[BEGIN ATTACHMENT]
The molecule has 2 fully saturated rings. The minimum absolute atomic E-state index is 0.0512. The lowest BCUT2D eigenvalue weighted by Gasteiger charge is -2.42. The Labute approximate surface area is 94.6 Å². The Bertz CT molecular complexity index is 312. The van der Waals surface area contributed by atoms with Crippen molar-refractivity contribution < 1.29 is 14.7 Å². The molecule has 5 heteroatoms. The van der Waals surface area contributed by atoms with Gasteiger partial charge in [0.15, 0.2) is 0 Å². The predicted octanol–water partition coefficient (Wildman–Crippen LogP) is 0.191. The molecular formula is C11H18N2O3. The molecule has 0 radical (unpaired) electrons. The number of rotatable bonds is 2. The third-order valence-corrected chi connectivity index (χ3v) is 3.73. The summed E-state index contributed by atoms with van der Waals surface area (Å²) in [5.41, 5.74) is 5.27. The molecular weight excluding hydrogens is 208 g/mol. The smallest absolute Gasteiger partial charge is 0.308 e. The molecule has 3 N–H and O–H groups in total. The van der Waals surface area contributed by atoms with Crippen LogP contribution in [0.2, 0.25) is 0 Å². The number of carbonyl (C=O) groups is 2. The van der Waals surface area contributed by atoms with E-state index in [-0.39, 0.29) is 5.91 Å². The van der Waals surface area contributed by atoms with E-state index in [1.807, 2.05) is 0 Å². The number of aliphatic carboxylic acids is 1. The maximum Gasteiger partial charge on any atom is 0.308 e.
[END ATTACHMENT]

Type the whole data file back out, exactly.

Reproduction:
The molecule has 2 fully saturated rings. The minimum absolute atomic E-state index is 0.0512. The lowest BCUT2D eigenvalue weighted by Gasteiger charge is -2.42. The Labute approximate surface area is 94.6 Å². The Bertz CT molecular complexity index is 312. The van der Waals surface area contributed by atoms with Crippen molar-refractivity contribution < 1.29 is 14.7 Å². The molecule has 5 heteroatoms. The van der Waals surface area contributed by atoms with Gasteiger partial charge in [0.15, 0.2) is 0 Å². The predicted octanol–water partition coefficient (Wildman–Crippen LogP) is 0.191. The molecular formula is C11H18N2O3. The molecule has 0 radical (unpaired) electrons. The number of rotatable bonds is 2. The third-order valence-corrected chi connectivity index (χ3v) is 3.73. The summed E-state index contributed by atoms with van der Waals surface area (Å²) in [5.41, 5.74) is 5.27. The molecular weight excluding hydrogens is 208 g/mol. The smallest absolute Gasteiger partial charge is 0.308 e. The molecule has 3 N–H and O–H groups in total. The van der Waals surface area contributed by atoms with Crippen LogP contribution in [0.2, 0.25) is 0 Å². The number of carbonyl (C=O) groups is 2. The van der Waals surface area contributed by atoms with E-state index in [-0.39, 0.29) is 5.91 Å². The van der Waals surface area contributed by atoms with E-state index in [1.807, 2.05) is 0 Å². The number of aliphatic carboxylic acids is 1. The maximum Gasteiger partial charge on any atom is 0.308 e.